Quite a few options exist
as far as Android tablets
go. Some of them are great choices for personal entertainment and media
consumption. Google's new Nexus 7 is a powerful little beast designed to
serve up media from Google Play. Amazon's Kindle Fire is a great device
for tapping Amazon's extensive content offerings. more>>
I was recently contacted by Earl Malmrose of ZaReason, who wanted
if I'd like to review ZaReason's new Linux-based desktop computer, built
around the new Intel 6-Core processor and quad channel memory. more>>
For a long time, my password tracking system was quite simplistic:
hope I remembered the right passwords for each site or record
them in an ordinary word-processor document. Such methods obviously
have great flaws. I might have a hard time remembering a password for an
infrequently used site, and a word-processor document isn't the most
secure place to store passwords. more>>
Do you ever have that moment when someone asks you for a recommendation on a book, and when put on the spot you spin around in your office chair, scan your ever-growing library of books that you bought over the years of IT experience but either:A. Never read? B. Flipped through but never finished? C.Passed out halfway through the first chapter? more>>
When I switched from Windows to Linux, I found software to replace almost everything I had been doing in Windows. Most of the software I needed was in the repos, although I did pay for a couple commercial programs. more>>
Many people's initial exposure to science is through astronomy, and they are inspired by that first look through a
telescope or their first glimpse of a Hubble image. Several
software packages are available for the Linux desktop that allow users to
enjoy their love of the stars. I look at several packages in this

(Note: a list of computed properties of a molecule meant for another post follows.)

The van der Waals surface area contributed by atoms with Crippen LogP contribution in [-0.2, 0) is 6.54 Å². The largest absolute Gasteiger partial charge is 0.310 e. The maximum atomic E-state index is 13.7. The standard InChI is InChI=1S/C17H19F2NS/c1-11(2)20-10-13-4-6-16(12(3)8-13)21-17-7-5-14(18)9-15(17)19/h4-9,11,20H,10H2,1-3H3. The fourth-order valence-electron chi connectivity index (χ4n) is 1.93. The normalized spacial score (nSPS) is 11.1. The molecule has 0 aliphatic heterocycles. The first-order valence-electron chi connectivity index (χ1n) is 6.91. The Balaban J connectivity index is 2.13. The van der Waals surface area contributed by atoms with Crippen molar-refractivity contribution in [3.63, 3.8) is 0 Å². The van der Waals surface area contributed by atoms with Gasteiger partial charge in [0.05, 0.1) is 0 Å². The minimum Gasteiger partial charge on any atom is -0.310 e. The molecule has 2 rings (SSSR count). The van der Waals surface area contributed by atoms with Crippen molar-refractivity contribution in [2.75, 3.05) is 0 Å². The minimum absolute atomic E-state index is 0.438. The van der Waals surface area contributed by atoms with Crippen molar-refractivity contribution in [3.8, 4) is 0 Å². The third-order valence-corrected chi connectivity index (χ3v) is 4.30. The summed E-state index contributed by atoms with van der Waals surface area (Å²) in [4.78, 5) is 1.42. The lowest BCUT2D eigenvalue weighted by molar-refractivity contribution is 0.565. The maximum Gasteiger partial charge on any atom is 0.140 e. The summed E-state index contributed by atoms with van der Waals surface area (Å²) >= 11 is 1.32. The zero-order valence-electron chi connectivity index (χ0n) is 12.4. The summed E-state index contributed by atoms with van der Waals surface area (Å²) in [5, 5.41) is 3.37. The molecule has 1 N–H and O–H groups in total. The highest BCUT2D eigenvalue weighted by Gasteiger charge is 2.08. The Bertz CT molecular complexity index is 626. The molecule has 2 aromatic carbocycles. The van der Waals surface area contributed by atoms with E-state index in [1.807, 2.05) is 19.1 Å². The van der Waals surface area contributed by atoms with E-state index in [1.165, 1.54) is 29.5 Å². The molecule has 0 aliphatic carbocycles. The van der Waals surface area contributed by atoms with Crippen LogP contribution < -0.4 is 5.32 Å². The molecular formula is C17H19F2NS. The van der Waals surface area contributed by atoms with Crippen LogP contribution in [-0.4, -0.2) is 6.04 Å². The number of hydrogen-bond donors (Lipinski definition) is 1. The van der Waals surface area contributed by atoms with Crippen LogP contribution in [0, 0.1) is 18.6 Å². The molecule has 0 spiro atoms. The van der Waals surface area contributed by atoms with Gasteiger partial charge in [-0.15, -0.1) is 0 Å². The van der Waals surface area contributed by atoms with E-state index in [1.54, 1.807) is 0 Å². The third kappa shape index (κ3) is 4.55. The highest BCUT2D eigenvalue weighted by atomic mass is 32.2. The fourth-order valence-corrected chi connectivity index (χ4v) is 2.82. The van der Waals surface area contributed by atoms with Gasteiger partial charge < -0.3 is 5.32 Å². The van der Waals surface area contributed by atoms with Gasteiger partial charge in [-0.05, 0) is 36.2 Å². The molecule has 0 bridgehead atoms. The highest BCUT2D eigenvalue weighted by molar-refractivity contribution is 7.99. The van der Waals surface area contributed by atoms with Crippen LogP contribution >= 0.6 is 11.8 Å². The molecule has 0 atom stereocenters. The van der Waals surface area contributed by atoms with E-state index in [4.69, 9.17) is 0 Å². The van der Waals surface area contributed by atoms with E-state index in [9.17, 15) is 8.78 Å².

should be available for most distributions.
Scott Mueller's Upgrading and Repairing PCs, 20th Ed. (Que)
Besides our fealty to Linux, there may be nothing else besides tinkering
with our PCs that defines our Linux geek identity. Therefore, we know that
books like Scott Mueller's Upgrading and Repairing PCs, now in its 20th
edition, will appeal to many of our readers. more>>
Fellow control freaks, if you enjoy having dominion over just about
every aspect of a program, I think you'll like this. Inspired by
projects such as uzbl, and developed by fellow Perth-boy Mason Larobina,
luakit is the Web browser for those who like the element of control.
According to the Web site:
As Linux continues to play an ever increasing role in corporate data centers and institutions, ensuring the integrity and protection of these systems must be a priority. With 60% of the world's websites and an increasing share of organization's mission-critical workloads running on Linux, failing to stop malware and other advanced threats on Linux can increasingly impact an organization's reputation and bottom line.
Most companies incorporate backup procedures for critical data, which can be restored quickly if a loss occurs. However, fewer companies are prepared for catastrophic system failures, in which they lose all data, the entire operating system, applications, settings, patches and more, reducing their system(s) to “bare metal.” After all, before data can be restored to a system, there must be a system to restore it to.
In this one hour webinar, learn how to enhance your existing backup strategies for better disaster recovery preparedness using Storix System Backup Administrator (SBAdmin), a highly flexible bare-metal recovery solution for UNIX and Linux systems.